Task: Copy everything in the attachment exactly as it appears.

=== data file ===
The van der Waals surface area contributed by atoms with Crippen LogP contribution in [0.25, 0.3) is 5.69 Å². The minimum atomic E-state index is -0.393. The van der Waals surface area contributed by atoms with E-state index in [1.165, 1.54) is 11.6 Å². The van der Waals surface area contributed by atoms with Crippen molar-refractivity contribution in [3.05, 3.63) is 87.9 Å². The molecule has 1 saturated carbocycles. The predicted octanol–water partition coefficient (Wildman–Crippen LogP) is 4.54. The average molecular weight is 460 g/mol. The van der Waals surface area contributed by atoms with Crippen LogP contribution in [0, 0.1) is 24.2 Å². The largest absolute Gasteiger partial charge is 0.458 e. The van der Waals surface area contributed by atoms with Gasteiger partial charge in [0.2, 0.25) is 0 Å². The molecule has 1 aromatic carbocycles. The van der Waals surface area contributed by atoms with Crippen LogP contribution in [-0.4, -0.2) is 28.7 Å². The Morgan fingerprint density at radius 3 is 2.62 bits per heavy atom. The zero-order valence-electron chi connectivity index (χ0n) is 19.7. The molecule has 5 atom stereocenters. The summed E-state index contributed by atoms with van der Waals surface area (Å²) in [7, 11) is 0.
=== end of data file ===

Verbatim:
The van der Waals surface area contributed by atoms with Crippen LogP contribution in [0.25, 0.3) is 5.69 Å². The minimum atomic E-state index is -0.393. The van der Waals surface area contributed by atoms with E-state index in [1.165, 1.54) is 11.6 Å². The van der Waals surface area contributed by atoms with Crippen molar-refractivity contribution in [3.05, 3.63) is 87.9 Å². The molecule has 1 saturated carbocycles. The predicted octanol–water partition coefficient (Wildman–Crippen LogP) is 4.54. The average molecular weight is 460 g/mol. The van der Waals surface area contributed by atoms with Crippen LogP contribution in [0, 0.1) is 24.2 Å². The largest absolute Gasteiger partial charge is 0.458 e. The van der Waals surface area contributed by atoms with Gasteiger partial charge in [0.2, 0.25) is 0 Å². The molecule has 1 aromatic carbocycles. The van der Waals surface area contributed by atoms with Crippen LogP contribution in [-0.4, -0.2) is 28.7 Å². The Morgan fingerprint density at radius 3 is 2.62 bits per heavy atom. The zero-order valence-electron chi connectivity index (χ0n) is 19.7. The molecule has 5 atom stereocenters. The summed E-state index contributed by atoms with van der Waals surface area (Å²) in [7, 11) is 0.